Sudhans had their own ambitions. They wanted to have their own hegemony in that part of Kashmir a la tribal supremacy of Jirgas in Afghanistan and North-West Pakistan. They hoped to achieve their objective in Muslim Pakistan that wasn’t possible in a democratic secular India. it gave birth to a subplot within a complex problem: ambition of an individual Sheikh Abdullah vs. an ethnic tribe led by Chaudhary Ibrahim Khan. Both Abdullahs and Sudhans became irrelevant over a period of time.
Sardar Muhammad Ibrahim Khan, a Sudhan, was the first President of Azad Jammu Kashmir. He had a sort of love hate relationship with Pakistani authorities. Sardar Muhammad Ibrahim Khan (10 April 1915 – 31 July 2003) held the post of President four times (25 August 1996 – 25 August 2001, 5 June 1975 – 30 October 1978, 13 April 1957 – 30 April 1959, 24 October 1947 – 12 May 1950).
Ibrahim was dismissed during his first term and Colonel (Retired) Sher Ahmed Khan, a Sardar and scion of the Sudhan tribe and the senior most military officer from Poonch, was made a cabinet minister with responsibility for defence, education and health. Colonel Sher Ahmed Khan was forced to resign because his community, the Sudhans, were strongly opposed to his appointment in view of the dismissal of their Chief, Sardar Ibrahim Khan. This led to violent demonstrations particularly in the Rawalakot and Pallandri areas of Poonch and show down occurred between the Sudhans and the Pakistan Army contingents posted in the area. The Poonch situation became so bad that the Azad Kashmir Police could not control it. Members of the Punjab Constabulary of Pakistani Army were brought in. The Pakistan Army’s 12th Division, with headquarters in Murree and with forces already deployed in Azad Kashmir, joined in the suppression, declaring martial law in Poonch. The fighting was not one-sided. Some Sudhans captured 120 soldiers of Punjab Constabulary, and their arms. Sudhan’s anti government actions started in February 1955 with an assassination attempt in Poonch on the Azad Kashmir President, Sher Ahmed Khan, from which he had a ‘miraculous escape’.The Sudhans clashed with the Pakistan Army, possibly soldiers from X Corps, and the Punjab Constabulary. It took one year to suppress the uprising 1956
A resistance movement seeking a more democratic state of Azad Kashmir has been active since September 1950. In 1951 a parallel government was formed in Poonch in retaliation to Pakistan’s dismissal of Sardar Muhammad Ibrahim Khan as head of state. The situation calmed down for some time because of Liaquat Ali Khan’s assassination.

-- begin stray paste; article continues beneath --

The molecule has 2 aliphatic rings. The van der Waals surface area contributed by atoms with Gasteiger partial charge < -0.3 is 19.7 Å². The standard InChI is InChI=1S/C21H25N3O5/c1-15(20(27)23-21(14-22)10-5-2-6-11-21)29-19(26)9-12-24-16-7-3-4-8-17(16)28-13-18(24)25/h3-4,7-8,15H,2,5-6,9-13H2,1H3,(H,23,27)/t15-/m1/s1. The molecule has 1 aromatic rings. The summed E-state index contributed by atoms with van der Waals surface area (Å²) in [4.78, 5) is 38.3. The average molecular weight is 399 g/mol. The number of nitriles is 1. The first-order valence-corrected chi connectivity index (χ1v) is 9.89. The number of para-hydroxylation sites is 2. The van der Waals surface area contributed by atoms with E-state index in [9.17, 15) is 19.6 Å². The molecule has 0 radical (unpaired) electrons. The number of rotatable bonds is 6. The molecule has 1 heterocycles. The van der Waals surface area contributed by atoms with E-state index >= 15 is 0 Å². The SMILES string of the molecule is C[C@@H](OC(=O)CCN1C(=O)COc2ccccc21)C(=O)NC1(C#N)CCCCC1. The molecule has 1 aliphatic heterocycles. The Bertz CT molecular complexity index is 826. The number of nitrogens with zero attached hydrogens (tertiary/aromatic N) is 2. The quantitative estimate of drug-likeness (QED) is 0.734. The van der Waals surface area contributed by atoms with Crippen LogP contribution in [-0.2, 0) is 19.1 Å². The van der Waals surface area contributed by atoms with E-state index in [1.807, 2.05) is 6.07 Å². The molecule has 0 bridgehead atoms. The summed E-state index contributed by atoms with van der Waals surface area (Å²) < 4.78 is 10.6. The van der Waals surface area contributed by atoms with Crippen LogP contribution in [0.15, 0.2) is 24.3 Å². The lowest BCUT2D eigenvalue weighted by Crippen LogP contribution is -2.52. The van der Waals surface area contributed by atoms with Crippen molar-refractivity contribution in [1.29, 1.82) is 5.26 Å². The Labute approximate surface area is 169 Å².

When Sardar Ibrahim protested and took the matter up, his government was dismissed. A revolt erupted in Rawalakot and Palandri in the Poonch district as a reaction to this action by the Pakistani State. A military contingent of 120 personnel led by Major Osman (A Bengali officer who later led Mukti Bahani to establish Bangladesh in 1971 as Brigadier Osman) was sent in to crush the revolt and arrest its leaders. After an initial skirmish Ibrahim’s forces were defeated and disarmed his tribe and under the guidance of Pakistan’s then Minister of Kashmir Affairs, Mushtaq Ahmed Gurmani.
Over the years, Sudhans lost control of power. They have realised that it is not possible to achieve Azadi or independence through armed struggle. There are attempts to work out a strategy towards the goal of Azadi. Mirpuris also seem to have the same goal but they are not a fighting race. “Mirpuris, especially from the Mangla Dam area are well known in England and European Union. They started going to England from 1920 onwards. They were mostly illiterate and simpleton villagers but with great self respect. They were hated by people from West Pakistan. It led to some kind of self introspection. They slowly started asserting their identity so far back as Gandhar days. They refused to be known as Pakistani Muslims and have successfully got official status for their language Mirpuri or Pahari. It is surprising that a backward community by sheer will power got itself educated and wonder of wonders have five out of six Members of Parliament from POK in the UK house of Commons. A remarkable journey. The sixth MP is from Muzaffarabad”.
Nehru was perhaps aware of the ambitions of Sudhans and their fighting prowess that prevented him from liberating the present Azad Kashmir in 1948. The Sudhans revolted against Muslim Pakistan.Their fight against India would have been more intense and a constant headache for the Indian Union. Nehru needs qudos and not brick bats for his role in the 1940s vis-à-vis Kashmir policy. Nehru was indeed a master strategist in the mould of Chanakya. His role in the accession of Jammu and Kashmir with India needs reassessment. It was just not about signing the instrument of accession by the Maharaja as is commonly believed.
(The author is former Head of Computer Engineering Department in G B Pant University of Agriculture & Technology)
Prof. Suresh Chander